The Irish Times view: Passing the parcel on flood cover

Response of insurance industry is self-protective, particularly in relation to demountable flood-defences

 

When under pressure, politicians usually promise more than they can deliver. It goes with their chosen image as “fixers”; people who can manipulate the system in favour of clients. But when company profits are involved, that pretence is sharply exposed. It happened when the Government attempted to pressurise the banks into reducing their lending rates. More recently the insurance industry told Taoiseach Enda Kenny it will not provide blanket cover for flooding risks. Few people had expected that it would.

Why do politicians do it? It may be a case of “pass the parcel”, where complaints from the public concerning financial gouging or unfair practices are formally raised with the offending institutions. If nothing else, this can reduce political pressure. In the case of the insurance industry, however, it also generated baseline information on the extent of cover available, while signalling the beginning of a negotiating process.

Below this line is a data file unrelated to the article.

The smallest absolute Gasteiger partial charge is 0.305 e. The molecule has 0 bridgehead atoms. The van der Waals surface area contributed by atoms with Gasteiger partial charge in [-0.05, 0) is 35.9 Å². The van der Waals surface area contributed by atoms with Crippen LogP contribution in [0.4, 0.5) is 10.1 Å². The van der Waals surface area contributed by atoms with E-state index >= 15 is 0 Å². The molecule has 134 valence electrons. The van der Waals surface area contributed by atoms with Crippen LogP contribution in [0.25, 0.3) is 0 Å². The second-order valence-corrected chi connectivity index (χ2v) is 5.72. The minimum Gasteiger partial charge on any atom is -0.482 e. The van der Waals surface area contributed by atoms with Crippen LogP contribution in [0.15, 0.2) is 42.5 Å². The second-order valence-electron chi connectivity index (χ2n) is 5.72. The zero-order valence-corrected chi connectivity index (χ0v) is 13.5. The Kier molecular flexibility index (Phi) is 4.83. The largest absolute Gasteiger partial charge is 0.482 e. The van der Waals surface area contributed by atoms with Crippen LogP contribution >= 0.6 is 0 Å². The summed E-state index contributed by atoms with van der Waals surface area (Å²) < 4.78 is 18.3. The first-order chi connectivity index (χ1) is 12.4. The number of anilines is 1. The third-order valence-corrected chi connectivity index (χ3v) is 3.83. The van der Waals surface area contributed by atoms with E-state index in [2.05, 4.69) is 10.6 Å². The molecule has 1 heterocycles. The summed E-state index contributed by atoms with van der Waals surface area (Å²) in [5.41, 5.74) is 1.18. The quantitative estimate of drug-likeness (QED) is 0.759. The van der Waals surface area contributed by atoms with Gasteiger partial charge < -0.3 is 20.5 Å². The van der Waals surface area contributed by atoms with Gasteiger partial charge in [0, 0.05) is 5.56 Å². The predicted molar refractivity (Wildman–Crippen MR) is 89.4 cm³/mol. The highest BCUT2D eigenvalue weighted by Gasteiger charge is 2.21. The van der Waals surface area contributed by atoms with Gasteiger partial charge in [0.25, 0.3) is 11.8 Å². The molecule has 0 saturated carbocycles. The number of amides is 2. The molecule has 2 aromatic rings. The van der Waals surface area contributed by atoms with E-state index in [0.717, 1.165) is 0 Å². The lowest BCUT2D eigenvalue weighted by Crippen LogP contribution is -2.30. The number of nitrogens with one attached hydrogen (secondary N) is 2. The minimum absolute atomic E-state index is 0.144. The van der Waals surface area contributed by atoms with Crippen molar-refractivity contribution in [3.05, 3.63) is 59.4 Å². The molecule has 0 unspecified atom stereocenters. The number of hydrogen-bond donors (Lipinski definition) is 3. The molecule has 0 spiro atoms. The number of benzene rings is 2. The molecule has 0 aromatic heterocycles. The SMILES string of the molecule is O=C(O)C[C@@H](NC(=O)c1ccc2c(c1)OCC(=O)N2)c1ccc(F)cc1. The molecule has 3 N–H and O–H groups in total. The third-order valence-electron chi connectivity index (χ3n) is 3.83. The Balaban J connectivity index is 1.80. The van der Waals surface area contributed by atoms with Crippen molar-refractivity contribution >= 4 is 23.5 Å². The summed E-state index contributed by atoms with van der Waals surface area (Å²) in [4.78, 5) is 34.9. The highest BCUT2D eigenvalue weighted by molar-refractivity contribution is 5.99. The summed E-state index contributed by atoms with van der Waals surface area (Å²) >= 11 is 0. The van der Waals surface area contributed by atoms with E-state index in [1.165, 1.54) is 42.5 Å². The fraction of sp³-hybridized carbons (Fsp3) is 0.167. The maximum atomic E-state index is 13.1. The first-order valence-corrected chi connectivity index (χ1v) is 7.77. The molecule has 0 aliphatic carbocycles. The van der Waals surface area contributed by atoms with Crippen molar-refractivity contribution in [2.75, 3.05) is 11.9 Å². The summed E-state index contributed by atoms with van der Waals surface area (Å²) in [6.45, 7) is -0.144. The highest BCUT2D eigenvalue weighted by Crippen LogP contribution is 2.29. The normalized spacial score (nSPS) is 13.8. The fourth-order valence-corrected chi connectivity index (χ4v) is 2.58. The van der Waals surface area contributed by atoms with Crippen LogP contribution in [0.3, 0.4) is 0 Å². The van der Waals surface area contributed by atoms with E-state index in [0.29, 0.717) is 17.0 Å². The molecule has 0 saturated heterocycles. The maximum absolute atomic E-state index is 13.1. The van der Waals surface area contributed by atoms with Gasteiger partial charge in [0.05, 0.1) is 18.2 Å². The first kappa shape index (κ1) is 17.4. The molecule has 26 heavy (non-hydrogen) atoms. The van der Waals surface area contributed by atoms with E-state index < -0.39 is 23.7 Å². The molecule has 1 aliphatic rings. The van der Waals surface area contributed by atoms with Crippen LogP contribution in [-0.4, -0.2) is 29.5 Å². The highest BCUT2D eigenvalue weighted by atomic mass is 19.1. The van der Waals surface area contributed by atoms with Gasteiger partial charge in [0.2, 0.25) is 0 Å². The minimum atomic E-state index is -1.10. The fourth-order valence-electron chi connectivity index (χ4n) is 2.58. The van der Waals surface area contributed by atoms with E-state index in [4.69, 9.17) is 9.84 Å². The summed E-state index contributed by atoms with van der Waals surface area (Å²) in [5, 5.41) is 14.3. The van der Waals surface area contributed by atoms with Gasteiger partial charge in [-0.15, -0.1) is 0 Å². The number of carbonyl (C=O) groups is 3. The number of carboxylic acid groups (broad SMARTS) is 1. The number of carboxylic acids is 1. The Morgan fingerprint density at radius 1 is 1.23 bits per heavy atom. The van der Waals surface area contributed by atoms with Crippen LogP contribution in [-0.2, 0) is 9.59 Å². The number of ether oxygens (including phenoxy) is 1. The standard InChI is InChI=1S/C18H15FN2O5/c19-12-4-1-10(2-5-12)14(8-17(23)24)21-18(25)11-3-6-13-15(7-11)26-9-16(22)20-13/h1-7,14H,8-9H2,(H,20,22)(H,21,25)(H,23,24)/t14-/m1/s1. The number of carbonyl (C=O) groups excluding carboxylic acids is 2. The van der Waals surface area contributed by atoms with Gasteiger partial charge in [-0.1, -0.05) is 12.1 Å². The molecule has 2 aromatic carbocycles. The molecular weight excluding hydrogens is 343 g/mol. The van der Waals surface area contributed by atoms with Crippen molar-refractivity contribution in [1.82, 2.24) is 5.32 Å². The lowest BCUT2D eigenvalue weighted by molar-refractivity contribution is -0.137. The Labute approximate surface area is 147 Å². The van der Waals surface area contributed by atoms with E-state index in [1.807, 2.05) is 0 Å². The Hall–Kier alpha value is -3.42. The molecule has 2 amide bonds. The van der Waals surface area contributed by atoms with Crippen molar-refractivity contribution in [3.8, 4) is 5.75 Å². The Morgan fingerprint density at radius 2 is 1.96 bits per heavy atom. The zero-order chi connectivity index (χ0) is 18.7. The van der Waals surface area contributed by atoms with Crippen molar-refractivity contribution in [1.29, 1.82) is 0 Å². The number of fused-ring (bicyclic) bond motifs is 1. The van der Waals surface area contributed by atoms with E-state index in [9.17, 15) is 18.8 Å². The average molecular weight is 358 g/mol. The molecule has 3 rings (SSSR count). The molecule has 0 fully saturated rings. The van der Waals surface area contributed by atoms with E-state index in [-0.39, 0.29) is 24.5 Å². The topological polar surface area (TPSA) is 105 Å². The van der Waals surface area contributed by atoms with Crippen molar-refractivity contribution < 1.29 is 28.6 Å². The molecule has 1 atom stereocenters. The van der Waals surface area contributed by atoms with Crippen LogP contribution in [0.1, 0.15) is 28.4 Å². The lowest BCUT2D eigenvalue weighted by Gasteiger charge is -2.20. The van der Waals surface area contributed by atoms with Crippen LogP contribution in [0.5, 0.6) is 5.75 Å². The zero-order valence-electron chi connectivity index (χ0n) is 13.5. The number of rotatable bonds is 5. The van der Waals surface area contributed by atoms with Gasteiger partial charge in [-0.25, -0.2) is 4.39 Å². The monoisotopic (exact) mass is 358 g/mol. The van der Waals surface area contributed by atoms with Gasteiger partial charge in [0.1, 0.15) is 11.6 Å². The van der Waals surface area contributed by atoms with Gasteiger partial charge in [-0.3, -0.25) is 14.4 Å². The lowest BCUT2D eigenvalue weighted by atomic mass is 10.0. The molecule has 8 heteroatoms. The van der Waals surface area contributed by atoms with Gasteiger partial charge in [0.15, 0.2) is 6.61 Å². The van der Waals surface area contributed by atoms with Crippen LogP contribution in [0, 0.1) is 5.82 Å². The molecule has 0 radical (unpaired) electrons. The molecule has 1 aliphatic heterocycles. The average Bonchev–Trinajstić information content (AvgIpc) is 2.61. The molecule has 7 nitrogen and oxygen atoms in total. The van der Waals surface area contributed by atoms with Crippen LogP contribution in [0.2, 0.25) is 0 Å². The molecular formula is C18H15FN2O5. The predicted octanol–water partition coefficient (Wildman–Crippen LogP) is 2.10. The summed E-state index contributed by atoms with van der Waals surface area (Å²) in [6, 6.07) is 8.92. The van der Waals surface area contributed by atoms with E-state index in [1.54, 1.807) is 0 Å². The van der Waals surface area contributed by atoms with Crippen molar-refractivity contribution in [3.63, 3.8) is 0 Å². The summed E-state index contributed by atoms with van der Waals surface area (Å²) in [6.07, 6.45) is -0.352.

The response of the industry was self-protective, particularly in relation to demountable flood-defences, where only 78 per cent of insured homes were covered for flood risks, compared to 89 per cent in fixed-defence areas. Both of those figures are too low and should be improved given the amount of public money that has been spent on protection in those areas. Global warming has greatly increased the risk of winter flooding. But, just because a home is located near water should not automatically exclude it from cover, particularly if defences have been put in place.

The meat in this particular sandwich involves a proposal to establish a State-supported compensation scheme – similar to that which exists in the UK – for people unable to secure flood insurance. The industry has offered to explore this option with the Government. Such a scheme may form part of a wider agenda that will include advance warning mechanisms; coordinated response plans and additional hard and soft engineering works to minimise flood impact. It represents another costly and controversial body of work for an incoming government.

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